Tea Partiers face ‘branding’ concerns

Updated
 
Tea Partiers face 'branding' concerns
Tea Partiers face 'branding' concerns
Associated Press

We talked recently about the Republican Main Street Partnership, a Washington-based group that has promoted moderate GOP lawmakers and policies, engaging in some rebranding. After discovering that there aren’t any Republicans left in the center, the group dropped the “R” word and became simply the Main Street Partnership.

They’re not the only one feeling the need to undergo a name change (via Jillian Rayfield).

The South Florida Tea Party – the group that helped Marco Rubio launch his Senate bid and that hosted Donald Trump during his last flirtation with a presidential run – is shedding the words “tea party” as it undergoes a name change.

“We felt for branding reasons that we wanted to differentiate ourselves from certain organizations that have the name ‘tea party’ and we can’t control,” said Everett Wilkinson, leader of the organization that will now be called the National Liberty Federation.

As Tea Party groups go, the South Florida Tea Party was one of the bigger and better organized outfits. It not only propelled Marco Rubio, it also helped elect former Rep. Allen West. When Trump wanted to earn some credibility with right-wing activists, he spent some time in April 2011 with the South Florida Tea Party.

And yet, the group now realizes that the “Tea Party” label seems to do more harm than good.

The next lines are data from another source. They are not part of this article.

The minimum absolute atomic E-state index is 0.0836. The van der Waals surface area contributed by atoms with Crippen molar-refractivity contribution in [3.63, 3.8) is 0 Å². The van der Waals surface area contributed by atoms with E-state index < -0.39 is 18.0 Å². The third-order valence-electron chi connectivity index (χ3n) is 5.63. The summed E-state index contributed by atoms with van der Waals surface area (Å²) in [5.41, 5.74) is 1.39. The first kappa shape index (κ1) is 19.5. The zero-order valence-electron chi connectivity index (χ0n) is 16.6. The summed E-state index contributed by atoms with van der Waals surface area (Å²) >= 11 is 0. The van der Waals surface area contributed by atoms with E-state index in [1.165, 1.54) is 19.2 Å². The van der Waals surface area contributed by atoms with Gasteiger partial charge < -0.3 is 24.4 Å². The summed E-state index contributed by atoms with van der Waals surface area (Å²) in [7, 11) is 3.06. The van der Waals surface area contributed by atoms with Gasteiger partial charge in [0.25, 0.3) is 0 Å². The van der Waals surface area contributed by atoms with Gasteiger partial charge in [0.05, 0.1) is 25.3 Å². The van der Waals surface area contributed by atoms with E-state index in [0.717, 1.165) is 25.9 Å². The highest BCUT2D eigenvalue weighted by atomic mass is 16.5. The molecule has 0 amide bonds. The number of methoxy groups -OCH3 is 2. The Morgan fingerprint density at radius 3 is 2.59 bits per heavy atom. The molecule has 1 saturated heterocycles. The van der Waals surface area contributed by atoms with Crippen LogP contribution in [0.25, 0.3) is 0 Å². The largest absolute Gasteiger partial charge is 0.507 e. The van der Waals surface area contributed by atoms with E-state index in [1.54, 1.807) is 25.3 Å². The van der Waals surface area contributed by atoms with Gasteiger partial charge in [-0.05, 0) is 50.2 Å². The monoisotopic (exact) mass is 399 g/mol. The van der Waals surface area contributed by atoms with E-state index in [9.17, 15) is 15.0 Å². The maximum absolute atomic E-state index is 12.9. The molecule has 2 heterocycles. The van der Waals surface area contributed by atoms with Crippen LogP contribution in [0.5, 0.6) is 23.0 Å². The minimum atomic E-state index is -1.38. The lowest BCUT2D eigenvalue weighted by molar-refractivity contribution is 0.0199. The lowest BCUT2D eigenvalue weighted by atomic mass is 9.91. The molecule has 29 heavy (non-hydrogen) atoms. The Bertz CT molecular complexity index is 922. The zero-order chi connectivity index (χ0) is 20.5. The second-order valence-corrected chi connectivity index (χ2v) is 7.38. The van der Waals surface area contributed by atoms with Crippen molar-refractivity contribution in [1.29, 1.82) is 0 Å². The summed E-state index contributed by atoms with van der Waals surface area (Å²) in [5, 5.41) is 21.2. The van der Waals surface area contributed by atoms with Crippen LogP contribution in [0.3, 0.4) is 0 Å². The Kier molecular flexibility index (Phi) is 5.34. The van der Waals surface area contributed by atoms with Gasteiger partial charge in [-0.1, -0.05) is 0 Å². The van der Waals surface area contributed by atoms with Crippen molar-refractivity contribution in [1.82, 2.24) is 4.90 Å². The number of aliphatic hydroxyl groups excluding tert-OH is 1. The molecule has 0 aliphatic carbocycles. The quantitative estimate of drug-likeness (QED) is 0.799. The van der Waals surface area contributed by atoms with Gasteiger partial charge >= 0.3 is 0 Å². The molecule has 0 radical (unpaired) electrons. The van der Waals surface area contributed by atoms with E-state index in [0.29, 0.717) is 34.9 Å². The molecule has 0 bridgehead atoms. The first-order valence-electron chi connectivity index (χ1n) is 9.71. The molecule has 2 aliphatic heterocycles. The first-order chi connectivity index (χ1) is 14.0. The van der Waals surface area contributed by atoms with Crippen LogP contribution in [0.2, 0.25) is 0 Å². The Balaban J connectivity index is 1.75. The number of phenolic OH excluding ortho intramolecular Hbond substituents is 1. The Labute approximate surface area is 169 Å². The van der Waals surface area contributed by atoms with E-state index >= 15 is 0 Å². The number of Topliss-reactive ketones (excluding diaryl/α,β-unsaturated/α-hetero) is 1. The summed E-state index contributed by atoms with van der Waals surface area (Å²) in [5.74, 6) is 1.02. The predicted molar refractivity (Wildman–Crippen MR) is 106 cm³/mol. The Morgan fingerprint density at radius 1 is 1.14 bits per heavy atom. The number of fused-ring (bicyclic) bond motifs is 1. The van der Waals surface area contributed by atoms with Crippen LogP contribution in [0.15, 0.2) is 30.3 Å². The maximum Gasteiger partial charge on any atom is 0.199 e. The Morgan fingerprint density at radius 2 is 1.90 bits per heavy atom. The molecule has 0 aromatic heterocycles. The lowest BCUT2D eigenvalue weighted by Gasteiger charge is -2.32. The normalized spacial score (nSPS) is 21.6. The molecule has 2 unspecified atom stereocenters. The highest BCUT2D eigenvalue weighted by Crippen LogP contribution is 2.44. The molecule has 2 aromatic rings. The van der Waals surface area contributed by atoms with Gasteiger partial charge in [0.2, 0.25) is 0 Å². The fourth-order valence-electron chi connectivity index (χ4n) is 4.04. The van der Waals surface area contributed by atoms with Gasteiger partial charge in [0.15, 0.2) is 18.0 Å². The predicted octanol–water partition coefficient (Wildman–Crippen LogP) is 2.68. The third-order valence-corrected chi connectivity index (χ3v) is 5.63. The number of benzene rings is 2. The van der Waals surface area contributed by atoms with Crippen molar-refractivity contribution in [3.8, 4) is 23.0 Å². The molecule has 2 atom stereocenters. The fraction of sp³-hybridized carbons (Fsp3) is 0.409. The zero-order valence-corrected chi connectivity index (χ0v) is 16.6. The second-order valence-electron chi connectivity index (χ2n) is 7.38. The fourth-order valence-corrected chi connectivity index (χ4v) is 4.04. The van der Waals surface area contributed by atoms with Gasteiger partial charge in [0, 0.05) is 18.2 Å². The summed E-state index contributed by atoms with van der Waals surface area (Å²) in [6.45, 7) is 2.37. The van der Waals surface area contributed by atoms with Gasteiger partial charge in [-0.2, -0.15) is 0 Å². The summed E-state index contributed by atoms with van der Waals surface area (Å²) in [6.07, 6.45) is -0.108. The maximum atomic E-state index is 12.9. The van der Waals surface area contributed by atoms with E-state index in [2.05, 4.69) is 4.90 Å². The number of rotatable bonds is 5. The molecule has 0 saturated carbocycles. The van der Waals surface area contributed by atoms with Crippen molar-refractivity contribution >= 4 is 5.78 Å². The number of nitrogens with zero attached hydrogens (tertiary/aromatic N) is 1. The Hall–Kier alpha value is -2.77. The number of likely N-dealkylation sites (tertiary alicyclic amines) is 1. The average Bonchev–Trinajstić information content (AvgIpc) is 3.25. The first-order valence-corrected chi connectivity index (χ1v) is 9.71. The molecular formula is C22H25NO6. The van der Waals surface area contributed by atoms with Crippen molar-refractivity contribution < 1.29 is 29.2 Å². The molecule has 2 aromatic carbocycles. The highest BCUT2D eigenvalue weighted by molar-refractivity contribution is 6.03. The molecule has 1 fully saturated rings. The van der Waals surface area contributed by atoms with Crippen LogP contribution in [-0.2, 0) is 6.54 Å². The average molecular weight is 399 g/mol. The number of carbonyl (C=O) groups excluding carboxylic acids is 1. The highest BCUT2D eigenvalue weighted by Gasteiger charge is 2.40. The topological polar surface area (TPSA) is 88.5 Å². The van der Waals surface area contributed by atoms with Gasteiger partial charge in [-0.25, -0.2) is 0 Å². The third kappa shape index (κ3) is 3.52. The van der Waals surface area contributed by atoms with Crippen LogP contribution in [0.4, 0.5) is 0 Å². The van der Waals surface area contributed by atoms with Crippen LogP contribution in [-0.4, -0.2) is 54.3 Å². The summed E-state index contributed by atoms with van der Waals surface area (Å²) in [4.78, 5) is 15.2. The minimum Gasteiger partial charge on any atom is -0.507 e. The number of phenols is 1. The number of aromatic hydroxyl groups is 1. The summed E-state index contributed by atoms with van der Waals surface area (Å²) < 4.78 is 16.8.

That’s consistent with the available polling evidence, which shows the Tea Party even less popular than Republicans.

The latest NBC News/Wall Street Journal poll asked respondents about their attitudes towards various people and institutions, and the results for the Tea Party were abysmal. Just 9% have a “very positive” impression of the so-called movement – an all-time low – while 32% have a “very negative impression – an all-time high. All told, the Tea Party’s favorability rating is down to just 23%, which is even lower than the GOP’s support and that of the NRA.

Politico added in a report last week, “Many activists have moved on, while others have turned their focus to local and state fights, or become absorbed into the Republican Party. Those that remain are as divided as ever about candidates and strategies. And they mostly lack the cash and the organization to mount serious primary challenges on their own.”

If the “movement” still exists, it’s gasping for air – and relevance.

Tea Partiers face 'branding' concerns

Updated